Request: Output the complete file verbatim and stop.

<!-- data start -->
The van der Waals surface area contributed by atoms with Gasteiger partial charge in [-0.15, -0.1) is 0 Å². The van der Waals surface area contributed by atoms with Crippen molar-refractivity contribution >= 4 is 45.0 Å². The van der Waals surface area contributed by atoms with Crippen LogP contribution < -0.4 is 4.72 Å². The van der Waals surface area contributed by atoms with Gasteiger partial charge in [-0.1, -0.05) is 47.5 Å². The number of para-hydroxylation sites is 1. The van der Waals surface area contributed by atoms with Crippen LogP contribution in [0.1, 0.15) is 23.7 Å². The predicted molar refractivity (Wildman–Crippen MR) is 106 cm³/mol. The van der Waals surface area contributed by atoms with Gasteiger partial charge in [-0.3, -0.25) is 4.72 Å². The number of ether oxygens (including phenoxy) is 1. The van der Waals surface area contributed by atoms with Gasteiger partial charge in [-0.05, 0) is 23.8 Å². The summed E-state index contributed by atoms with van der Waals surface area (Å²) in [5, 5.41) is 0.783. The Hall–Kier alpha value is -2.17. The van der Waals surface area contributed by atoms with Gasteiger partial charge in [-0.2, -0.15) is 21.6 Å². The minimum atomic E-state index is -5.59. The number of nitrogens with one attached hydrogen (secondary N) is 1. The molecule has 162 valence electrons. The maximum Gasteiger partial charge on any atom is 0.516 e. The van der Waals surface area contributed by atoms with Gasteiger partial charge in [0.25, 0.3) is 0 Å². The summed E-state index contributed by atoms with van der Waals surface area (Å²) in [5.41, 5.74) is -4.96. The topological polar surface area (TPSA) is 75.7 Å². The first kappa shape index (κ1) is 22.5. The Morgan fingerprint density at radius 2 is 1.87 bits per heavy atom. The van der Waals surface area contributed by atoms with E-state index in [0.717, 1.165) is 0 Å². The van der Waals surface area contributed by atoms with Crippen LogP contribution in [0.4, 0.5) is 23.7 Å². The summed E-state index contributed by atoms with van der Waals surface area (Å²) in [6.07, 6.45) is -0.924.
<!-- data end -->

The van der Waals surface area contributed by atoms with Gasteiger partial charge in [-0.15, -0.1) is 0 Å². The van der Waals surface area contributed by atoms with Crippen molar-refractivity contribution >= 4 is 45.0 Å². The van der Waals surface area contributed by atoms with Crippen LogP contribution < -0.4 is 4.72 Å². The van der Waals surface area contributed by atoms with Gasteiger partial charge in [-0.1, -0.05) is 47.5 Å². The number of para-hydroxylation sites is 1. The van der Waals surface area contributed by atoms with Crippen LogP contribution in [0.1, 0.15) is 23.7 Å². The predicted molar refractivity (Wildman–Crippen MR) is 106 cm³/mol. The van der Waals surface area contributed by atoms with Gasteiger partial charge in [-0.3, -0.25) is 4.72 Å². The number of ether oxygens (including phenoxy) is 1. The van der Waals surface area contributed by atoms with Gasteiger partial charge in [-0.05, 0) is 23.8 Å². The summed E-state index contributed by atoms with van der Waals surface area (Å²) in [5, 5.41) is 0.783. The Hall–Kier alpha value is -2.17. The van der Waals surface area contributed by atoms with Gasteiger partial charge in [-0.2, -0.15) is 21.6 Å². The minimum atomic E-state index is -5.59. The number of nitrogens with one attached hydrogen (secondary N) is 1. The molecule has 162 valence electrons. The maximum Gasteiger partial charge on any atom is 0.516 e. The van der Waals surface area contributed by atoms with Gasteiger partial charge in [0.25, 0.3) is 0 Å². The summed E-state index contributed by atoms with van der Waals surface area (Å²) in [5.41, 5.74) is -4.96. The topological polar surface area (TPSA) is 75.7 Å². The first kappa shape index (κ1) is 22.5. The Morgan fingerprint density at radius 2 is 1.87 bits per heavy atom. The van der Waals surface area contributed by atoms with E-state index in [0.717, 1.165) is 0 Å². The van der Waals surface area contributed by atoms with Crippen LogP contribution in [0.4, 0.5) is 23.7 Å². The summed E-state index contributed by atoms with van der Waals surface area (Å²) in [6.07, 6.45) is -0.924.